Two UK lottery jackpot millionaires were jailed for different crimes when they appeared at the same court Thursday.
A judge told Surinder Singh, a 53-year-old drug addict and dealer, that he was "not all persuaded" that the £2.1 million (US$4 million) the chip shop owner had won on the National Lottery would ensure he kept out of trouble in the future and jailed him for nine months.
Less than two hours later, Melvyn Howlett, a 45-year-old businessman who won £1.2 million (US$2.3 million), was sentenced to three months by a different judge for trying to smuggle 14,000 pouches of tobacco into the country.
"We've never had the pleasure of having a Lotto winner in the dock here before," said one official at Maidstone Crown Court, "and then, like the buses, two come along together."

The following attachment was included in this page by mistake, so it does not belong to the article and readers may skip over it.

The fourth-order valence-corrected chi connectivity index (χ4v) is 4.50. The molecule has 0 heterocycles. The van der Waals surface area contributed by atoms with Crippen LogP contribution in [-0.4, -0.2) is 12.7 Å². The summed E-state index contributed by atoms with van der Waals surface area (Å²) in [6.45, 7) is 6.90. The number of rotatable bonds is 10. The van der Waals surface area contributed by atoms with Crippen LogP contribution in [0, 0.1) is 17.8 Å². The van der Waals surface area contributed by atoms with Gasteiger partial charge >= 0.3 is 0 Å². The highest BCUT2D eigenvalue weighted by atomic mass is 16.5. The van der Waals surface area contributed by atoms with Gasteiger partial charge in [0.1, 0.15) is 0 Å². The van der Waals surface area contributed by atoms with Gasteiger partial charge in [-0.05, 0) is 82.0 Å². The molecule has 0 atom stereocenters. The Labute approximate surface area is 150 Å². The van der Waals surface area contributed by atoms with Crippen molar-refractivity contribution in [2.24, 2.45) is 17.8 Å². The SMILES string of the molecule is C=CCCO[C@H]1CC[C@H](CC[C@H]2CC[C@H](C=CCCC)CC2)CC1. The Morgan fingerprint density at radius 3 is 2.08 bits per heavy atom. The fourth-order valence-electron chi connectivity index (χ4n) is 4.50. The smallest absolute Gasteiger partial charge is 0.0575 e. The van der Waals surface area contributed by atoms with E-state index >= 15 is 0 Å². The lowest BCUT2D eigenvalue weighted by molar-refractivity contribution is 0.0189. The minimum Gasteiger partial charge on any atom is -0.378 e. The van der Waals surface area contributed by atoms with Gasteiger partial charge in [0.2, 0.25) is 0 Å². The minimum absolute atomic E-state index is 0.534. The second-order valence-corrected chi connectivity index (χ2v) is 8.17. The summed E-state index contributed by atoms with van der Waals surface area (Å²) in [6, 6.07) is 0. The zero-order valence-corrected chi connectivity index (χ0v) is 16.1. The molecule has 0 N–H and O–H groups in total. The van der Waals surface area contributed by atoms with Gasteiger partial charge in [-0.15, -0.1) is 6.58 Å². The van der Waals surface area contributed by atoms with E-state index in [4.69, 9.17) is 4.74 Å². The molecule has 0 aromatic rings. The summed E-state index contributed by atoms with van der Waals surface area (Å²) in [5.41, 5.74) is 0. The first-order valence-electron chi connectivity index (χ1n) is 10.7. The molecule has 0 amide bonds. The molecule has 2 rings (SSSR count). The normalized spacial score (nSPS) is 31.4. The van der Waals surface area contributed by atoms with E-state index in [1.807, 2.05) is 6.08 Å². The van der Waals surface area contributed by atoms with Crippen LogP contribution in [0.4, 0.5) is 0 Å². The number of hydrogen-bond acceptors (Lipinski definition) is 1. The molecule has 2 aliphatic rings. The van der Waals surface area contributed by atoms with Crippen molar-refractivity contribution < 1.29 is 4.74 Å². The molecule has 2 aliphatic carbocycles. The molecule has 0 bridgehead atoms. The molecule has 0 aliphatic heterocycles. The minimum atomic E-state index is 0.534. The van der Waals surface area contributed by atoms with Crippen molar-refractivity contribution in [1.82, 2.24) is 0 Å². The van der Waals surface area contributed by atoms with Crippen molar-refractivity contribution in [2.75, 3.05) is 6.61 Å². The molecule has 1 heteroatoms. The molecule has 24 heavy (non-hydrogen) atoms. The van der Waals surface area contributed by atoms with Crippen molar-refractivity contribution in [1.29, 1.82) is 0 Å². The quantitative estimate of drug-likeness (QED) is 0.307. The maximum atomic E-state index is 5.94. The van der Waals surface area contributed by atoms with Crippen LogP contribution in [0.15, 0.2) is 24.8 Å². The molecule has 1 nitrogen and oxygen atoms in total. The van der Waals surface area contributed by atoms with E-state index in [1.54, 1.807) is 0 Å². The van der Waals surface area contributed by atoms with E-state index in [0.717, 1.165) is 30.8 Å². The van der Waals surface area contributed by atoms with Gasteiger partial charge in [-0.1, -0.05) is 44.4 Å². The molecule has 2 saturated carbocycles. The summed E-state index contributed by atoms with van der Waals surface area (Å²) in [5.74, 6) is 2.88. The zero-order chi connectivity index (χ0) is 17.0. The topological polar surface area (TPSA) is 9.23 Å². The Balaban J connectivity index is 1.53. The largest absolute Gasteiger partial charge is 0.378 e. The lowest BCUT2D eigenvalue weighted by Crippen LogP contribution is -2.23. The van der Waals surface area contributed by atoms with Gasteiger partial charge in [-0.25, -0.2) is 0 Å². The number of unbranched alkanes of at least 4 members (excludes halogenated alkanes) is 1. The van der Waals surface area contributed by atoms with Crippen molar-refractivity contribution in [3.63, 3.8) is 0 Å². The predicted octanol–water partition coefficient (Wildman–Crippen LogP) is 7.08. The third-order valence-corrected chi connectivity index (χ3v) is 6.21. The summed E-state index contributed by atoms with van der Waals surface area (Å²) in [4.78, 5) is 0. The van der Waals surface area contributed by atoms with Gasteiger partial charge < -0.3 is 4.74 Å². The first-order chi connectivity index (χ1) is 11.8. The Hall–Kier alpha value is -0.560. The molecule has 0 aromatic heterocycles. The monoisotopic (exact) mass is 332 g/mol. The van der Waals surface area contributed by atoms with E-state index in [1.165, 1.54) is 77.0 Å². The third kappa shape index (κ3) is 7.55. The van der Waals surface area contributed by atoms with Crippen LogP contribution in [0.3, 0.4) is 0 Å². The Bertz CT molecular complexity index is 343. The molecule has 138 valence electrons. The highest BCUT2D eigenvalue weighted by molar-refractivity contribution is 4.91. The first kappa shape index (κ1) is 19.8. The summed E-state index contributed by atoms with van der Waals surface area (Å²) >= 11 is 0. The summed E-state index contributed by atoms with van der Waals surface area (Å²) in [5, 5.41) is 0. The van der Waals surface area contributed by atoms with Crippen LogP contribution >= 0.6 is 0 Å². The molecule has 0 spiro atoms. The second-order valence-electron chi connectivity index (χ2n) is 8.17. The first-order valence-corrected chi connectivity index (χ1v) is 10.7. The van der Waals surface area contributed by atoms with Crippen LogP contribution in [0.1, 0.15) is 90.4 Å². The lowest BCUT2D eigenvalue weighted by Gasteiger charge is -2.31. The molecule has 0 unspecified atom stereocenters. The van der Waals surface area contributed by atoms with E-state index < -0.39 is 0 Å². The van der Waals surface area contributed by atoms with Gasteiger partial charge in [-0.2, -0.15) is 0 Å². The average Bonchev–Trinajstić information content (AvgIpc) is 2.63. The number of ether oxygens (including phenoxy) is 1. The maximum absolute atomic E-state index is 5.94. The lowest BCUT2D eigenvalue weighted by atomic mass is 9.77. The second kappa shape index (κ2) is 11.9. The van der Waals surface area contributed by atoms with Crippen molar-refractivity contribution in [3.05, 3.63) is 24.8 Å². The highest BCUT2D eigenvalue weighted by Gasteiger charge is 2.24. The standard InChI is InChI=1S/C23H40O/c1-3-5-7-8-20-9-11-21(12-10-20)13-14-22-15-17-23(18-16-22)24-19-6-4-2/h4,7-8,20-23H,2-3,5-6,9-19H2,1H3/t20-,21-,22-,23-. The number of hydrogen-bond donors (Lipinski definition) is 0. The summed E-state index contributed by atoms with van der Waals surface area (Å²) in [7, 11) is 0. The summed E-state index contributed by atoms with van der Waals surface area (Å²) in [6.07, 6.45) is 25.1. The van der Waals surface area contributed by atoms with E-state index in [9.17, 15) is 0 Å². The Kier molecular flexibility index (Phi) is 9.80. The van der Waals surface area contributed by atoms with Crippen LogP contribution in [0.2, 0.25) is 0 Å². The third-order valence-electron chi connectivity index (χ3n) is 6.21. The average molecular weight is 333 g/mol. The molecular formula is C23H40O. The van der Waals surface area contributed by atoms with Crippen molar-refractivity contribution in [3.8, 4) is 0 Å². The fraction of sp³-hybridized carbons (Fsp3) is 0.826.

Singh was arrested in December, 2003, months before his lottery win, after police found amphetamines, cannabis and cocaine when they raided his shop and restaurant in Ashford.
Apart from the prison term, Singh, who was described in court as "an habitual drug user", was ordered to pay back £3,124 he had earned through selling drugs.
Later in the afternoon, Howlett - described as a businessman who had "never lost the love for a good deal" despite his Lotto win - looked stunned as he was sent to prison.
Howlett, who has homes in Blackburn and Florida, was arrested at Dover after Customs officers found the tobacco stashed in a secret compartment of a camper van as he disembarked from a cross-Channel ferry in February last year.
He claimed that he had been stocking up on the tobacco to hand out free to guests at party to celebrate his win. He was found guilty of trying to evade £20,000 of excise duty.